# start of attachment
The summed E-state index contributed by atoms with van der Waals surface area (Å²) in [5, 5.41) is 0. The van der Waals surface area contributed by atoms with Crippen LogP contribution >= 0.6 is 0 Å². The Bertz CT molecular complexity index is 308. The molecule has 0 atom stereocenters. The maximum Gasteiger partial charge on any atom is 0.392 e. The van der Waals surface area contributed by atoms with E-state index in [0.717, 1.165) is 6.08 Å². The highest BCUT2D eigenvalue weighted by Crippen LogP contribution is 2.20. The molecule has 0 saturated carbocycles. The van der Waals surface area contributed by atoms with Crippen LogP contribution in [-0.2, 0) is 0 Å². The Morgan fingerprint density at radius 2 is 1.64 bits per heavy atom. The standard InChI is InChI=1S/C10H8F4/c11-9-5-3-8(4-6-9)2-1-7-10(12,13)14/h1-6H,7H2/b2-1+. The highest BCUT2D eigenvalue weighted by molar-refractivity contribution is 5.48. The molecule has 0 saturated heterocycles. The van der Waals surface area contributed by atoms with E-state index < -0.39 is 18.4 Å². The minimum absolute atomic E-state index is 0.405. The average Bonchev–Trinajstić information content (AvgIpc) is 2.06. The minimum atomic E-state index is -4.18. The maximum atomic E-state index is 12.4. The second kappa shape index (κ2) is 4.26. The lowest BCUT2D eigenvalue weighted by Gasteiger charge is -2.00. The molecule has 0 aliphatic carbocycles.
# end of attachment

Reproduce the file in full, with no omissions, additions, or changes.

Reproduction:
The summed E-state index contributed by atoms with van der Waals surface area (Å²) in [5, 5.41) is 0. The van der Waals surface area contributed by atoms with Crippen LogP contribution >= 0.6 is 0 Å². The Bertz CT molecular complexity index is 308. The molecule has 0 atom stereocenters. The maximum Gasteiger partial charge on any atom is 0.392 e. The van der Waals surface area contributed by atoms with E-state index in [0.717, 1.165) is 6.08 Å². The highest BCUT2D eigenvalue weighted by Crippen LogP contribution is 2.20. The molecule has 0 saturated carbocycles. The van der Waals surface area contributed by atoms with Crippen LogP contribution in [-0.2, 0) is 0 Å². The Morgan fingerprint density at radius 2 is 1.64 bits per heavy atom. The standard InChI is InChI=1S/C10H8F4/c11-9-5-3-8(4-6-9)2-1-7-10(12,13)14/h1-6H,7H2/b2-1+. The highest BCUT2D eigenvalue weighted by molar-refractivity contribution is 5.48. The molecule has 0 saturated heterocycles. The van der Waals surface area contributed by atoms with E-state index < -0.39 is 18.4 Å². The minimum absolute atomic E-state index is 0.405. The average Bonchev–Trinajstić information content (AvgIpc) is 2.06. The minimum atomic E-state index is -4.18. The maximum atomic E-state index is 12.4. The second kappa shape index (κ2) is 4.26. The lowest BCUT2D eigenvalue weighted by Gasteiger charge is -2.00. The molecule has 0 aliphatic carbocycles.